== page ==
Project description:Purpose: The study aims to determine the anatomical success and functional outcome of pars plana vitrectomy (PPV) for macular holes (MH) performed at a single study center using a consistent procedure of internal limiting membrane (ILM) peeling, SF6 tamponade and 3 days face-down positioning. Methods: A retrospective cross-sectional study involving eyes with MHs which underwent 23- or 25-gauge PPV with or without phacoemulsification and all undergoing a 20% SF6 gas tamponade, follow-up to 6 months postoperatively were included at the Department of Ophthalmology, Oslo University Hospital and University of Oslo, Oslo, Norway (12-month study period between 1 January and 31 December 2015) Pre- and post-operative Best-Corrected Visual Acuity (BCVA) assessment, comprehensive eye examination and intraocular pressure (IOP) measurement. as well as Optical Coherence Tomography to determine the diameter of the MH and its closure were all carried out. Results: 198 consecutive eyes operated for MH (age: 69.4 ± 7.6 years; 1.6:1 female:male ratio) were included; 35.7%/48.6% had symptoms from 3-6/6-48 months; 5.1% had high-grade myopia, 21.5% focal VMT <1500 µm with or without epiretinal membrane (ERM), and 74.0%/26.0% had phakic/pseudophakic status. Primary closure of the MH occurred in 93.3% of the patients. Lens status and length of symptoms showed no significant correlation with closure of the MH. The pre-operative logMAR visual acuity: 0.8 ± 0.3 (median: 0.7; interquartile range (IQR): 0.5-0.8; range: 0.3-1.7), improved significantly post-operatively: 0.4 ± 0.3 (median: 0.3; interquartile range (IQR): 0.1-0.5; range: -0.02-1.2). BCVA improvement of <0.2, 0.2-0.4 and >0.4 was present in 28.3%, 27.3% and 44.4% of the treated patients. No significant median differences could be detected between the duration of the pre-operative symptoms and the pre-/post-operative visual acuity. Increased IOP was measured in 2.6% of the cases day after surgery. Conclusions: Our study found visual outcome not to be dependent upon the length of symptoms in MH patients treated by PPV all undergoing ILM peeling, SF6 tamponade and face-down positioning. The large diameter MH was not a limiting factor to achieve improved post-operative BCVA.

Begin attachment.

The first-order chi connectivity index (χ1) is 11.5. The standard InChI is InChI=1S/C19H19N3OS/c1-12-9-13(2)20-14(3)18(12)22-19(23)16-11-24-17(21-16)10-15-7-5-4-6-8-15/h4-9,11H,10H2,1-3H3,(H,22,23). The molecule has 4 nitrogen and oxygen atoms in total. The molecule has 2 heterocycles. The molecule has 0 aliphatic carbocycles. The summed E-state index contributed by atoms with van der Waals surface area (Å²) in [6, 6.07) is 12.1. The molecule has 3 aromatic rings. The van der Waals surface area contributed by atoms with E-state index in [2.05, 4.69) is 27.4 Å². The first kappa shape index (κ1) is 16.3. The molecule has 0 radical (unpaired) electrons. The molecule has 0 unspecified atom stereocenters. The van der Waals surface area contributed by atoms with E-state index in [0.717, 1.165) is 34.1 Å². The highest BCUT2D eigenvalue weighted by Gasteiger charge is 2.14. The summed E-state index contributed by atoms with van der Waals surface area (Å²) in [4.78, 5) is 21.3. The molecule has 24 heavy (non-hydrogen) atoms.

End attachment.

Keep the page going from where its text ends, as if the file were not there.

Project description:PURPOSE:To study UK practice patterns for the management of retinal detachment secondary to macular hole (MHRD) and macular retinoschisis (MRS) in pathological myopia (PM). To review the anatomical and visual outcomes of the surgically managed cases. METHODS:A prospective observational case series for the management of MHRD was undertaken in association with the British Ophthalmological Surveillance Unit (BOSU). The results were combined with retrospective data, collected by the COllaboration of British RetinAl Surgeons (COBRA), on the management of both MHRD and MRS in PM in the UK. A total of 20 cases of MHRD and 53 cases of MRS (27 surgical cases and 26 cases managed conservatively) are reported in this combined study. RESULTS:MHRD: Mean baseline best corrected visual acuity (BCVA) was 1.60 logMAR. All cases underwent pars plana vitrectomy (PPV). Mean post-operative BCVA was 1.49 logMAR (p = 0.674). The macular hole was closed in 5/20 (25%) cases, open/flat in 10/20 (50%) cases and open/elevated in 4/20 cases (20%). MRS: Mean baseline BCVA was 0.87 logMAR in the surgical group and 0.45 logMAR in the conservatively managed group (p = 0.002). All eyes that had surgical intervention underwent PPV. Mean post-operative BCVA was 0.68 logMAR (p = 0.183). Anatomical outcomes demonstrated a persistent MRS in 2/27 (7.4%) cases, partial resolution in 7/27 (25.9%) cases and complete resolution in 16/27 (59.2%) cases. CONCLUSIONS:PPV is the only surgical procedure performed for the management of MHRD and MRS amongst the study participants. Success rates and visual outcomes are limited for MHRD and consistent with the current literature for MRS.